The Fabric

I went back and forth and back and forth and did tons of research and visited tons of fabric stores and looked endlessly online for this and that and the other thing.

Getting me to settle on fabric was a difficult process, but I wanted it to be right for me.

I started off not wanting white. I started off wanting dusty rose and having burgundy or wine accents. I then thought maybe champagne with burgundy. Ultimately, I just drank a bottle of wine and clicked buy.

My main fabric is a white silk charmeuse from Dharma Trading. Dharma Trading sells wholesale dyeable fabrics in white or black along with fabric paints and dyes and many other things. I ordered samples from several different places. My samples from fabric.com were pretty disappointing. They were synthetic materials and I really wanted a silk charmeuse, because I’ve worked with it before and it sews like a dream, feels amazing next to the skin, and has a lovely drape that makes me so happy. The samples from Dharma Trading did not disappoint. I also got a few others at the time, as well, and might order again in the future. Dyeing my own fabric is definitely on my list of things to do in the future. I also got a few yards of silk organza from Dharma Trading, as well. You’ll find out what I used that for in my construction post.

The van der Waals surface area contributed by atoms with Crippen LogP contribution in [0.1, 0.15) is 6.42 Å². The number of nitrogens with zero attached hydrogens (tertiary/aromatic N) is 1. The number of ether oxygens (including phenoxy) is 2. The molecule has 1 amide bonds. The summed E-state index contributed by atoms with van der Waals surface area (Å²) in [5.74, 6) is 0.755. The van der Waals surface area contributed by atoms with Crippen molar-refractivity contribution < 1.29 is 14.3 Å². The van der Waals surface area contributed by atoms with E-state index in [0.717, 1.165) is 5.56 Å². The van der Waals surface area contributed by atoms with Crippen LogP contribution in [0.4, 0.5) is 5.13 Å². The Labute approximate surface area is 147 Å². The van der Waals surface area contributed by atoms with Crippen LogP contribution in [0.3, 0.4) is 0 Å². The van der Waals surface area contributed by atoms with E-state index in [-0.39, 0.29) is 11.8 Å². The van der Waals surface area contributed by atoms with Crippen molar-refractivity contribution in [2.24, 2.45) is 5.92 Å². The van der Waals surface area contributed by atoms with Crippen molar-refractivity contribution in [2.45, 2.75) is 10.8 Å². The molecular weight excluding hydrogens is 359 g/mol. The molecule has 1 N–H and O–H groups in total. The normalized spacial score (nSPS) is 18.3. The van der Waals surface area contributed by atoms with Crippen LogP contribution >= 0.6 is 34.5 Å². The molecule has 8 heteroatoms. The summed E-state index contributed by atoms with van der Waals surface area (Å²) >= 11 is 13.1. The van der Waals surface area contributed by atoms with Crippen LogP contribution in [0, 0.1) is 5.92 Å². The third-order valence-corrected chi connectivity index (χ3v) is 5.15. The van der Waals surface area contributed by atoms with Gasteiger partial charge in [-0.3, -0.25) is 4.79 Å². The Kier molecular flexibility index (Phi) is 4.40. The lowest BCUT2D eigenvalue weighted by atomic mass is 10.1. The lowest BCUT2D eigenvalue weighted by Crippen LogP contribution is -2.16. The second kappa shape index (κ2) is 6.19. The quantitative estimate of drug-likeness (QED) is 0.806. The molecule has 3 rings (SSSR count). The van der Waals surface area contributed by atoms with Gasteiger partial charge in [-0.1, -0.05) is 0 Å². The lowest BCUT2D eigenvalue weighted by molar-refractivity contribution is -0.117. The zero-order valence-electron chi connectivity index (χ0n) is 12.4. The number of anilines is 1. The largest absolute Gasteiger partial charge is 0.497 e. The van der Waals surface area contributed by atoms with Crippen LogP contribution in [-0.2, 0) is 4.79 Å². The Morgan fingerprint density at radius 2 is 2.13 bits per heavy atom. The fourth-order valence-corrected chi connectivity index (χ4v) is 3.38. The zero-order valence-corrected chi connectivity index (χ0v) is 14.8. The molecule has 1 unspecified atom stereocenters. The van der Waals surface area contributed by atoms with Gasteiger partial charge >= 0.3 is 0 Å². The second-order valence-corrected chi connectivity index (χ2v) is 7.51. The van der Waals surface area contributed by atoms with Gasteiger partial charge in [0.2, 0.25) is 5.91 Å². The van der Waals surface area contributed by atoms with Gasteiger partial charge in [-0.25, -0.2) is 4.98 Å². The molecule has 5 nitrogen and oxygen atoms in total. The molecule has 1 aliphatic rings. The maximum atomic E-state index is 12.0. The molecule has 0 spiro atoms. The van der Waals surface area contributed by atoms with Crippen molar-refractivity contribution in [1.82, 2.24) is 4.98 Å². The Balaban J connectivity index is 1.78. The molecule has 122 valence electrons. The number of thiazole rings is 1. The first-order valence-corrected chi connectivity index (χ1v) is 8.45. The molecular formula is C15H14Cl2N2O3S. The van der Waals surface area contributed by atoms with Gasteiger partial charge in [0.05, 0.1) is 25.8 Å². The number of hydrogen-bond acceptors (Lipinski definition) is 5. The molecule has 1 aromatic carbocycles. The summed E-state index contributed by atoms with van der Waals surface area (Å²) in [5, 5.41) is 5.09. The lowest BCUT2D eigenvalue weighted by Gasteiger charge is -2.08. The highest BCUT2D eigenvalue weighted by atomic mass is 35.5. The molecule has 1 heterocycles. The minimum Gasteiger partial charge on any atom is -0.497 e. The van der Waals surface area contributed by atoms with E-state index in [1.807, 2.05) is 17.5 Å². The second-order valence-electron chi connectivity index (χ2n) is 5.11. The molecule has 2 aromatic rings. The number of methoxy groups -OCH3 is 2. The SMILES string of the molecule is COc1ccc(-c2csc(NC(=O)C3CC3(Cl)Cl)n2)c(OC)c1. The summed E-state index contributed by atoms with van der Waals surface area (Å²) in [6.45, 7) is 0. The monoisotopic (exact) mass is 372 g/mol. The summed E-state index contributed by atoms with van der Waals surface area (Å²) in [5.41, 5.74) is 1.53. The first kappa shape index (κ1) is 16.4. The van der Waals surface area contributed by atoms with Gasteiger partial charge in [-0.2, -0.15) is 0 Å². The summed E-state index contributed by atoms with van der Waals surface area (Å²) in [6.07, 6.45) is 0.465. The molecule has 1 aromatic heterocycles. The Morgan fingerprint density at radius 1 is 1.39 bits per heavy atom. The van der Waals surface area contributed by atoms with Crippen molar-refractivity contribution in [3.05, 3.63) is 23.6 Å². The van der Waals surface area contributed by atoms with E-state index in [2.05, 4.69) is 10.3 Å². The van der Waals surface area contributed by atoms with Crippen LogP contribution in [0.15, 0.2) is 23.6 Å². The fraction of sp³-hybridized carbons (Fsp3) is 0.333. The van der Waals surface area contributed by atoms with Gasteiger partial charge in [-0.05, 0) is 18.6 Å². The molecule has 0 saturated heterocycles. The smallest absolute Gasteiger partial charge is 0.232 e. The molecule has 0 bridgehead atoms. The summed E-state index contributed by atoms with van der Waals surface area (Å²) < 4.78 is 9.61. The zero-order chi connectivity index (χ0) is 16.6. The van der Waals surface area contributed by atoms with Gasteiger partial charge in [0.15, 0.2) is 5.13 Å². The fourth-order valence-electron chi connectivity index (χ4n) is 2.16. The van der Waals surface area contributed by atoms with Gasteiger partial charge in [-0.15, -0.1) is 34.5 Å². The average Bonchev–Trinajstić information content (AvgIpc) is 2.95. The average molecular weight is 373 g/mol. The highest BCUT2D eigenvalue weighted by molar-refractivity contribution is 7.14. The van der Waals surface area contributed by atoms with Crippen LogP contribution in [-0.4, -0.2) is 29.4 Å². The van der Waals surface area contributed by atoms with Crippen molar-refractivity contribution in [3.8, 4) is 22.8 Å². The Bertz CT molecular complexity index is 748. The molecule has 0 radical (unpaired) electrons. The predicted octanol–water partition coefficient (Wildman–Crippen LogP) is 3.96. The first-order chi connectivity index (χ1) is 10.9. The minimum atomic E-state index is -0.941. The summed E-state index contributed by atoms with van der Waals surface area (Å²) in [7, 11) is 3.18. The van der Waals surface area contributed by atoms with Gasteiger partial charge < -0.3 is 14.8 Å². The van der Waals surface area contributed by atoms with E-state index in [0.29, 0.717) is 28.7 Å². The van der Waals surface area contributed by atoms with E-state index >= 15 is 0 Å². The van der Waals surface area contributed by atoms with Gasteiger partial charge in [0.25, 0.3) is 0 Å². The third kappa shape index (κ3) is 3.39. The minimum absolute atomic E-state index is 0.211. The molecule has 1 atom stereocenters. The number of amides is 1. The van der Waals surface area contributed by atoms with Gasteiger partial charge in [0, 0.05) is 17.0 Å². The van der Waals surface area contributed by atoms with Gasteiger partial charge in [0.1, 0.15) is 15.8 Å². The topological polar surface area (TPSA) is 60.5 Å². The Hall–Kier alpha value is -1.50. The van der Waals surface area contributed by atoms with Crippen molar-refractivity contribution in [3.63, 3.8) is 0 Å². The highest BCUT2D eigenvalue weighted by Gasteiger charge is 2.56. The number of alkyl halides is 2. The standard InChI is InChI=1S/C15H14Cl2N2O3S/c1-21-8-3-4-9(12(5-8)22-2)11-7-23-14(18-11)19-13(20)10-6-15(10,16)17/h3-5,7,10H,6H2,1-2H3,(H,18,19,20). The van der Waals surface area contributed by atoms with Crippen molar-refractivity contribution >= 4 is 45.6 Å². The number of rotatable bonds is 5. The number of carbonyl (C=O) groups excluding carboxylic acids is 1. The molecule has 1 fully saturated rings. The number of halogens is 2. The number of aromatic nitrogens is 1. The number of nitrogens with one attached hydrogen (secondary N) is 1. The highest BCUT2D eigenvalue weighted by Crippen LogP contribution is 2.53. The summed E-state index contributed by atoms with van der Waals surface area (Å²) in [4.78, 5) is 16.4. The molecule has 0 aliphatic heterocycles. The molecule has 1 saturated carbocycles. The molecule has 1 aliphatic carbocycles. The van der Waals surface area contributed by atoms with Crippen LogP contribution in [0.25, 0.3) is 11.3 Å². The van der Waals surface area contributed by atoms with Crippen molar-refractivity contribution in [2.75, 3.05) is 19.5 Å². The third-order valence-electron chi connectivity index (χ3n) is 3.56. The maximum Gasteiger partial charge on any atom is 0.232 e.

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I was originally going to dye the white silk using tea or coffee to make it a champagne hue, but then I got an adorable “no” from my fiance who said he never gets to see me in white and that he really loved the idea of being traditional in that way. I was fighting hard against traditional things and I still am, but my fiance’s look was so sweet… I couldn’t say no. I never really do say no with him. It’s so difficult when he is so cute and dreamy and wonderful. *swoon*

Now that you’ve stopped gagging, I’ll go on about my fabric.

My lace fabric is from fabric.com. It’s not the best quality lace out there and is stretch lace, but it’s quite lovely as an overlay on the silk. I will be hand basting it to the lace to make sure it doesn’t move during the sewing process.

I have a synthetic cranberry satin for the waist tie. I didn’t want to use a silk for something that will be pulled and tied and possibly stepped on by family as they swoop in for hugs and kisses. I also got enough to make my sister a sash as one of my bride’s maids.

Finally, I got white rayon hug snug to bind the seams from fabric.com. My wedding dress will be pretty on the inside and on the outside.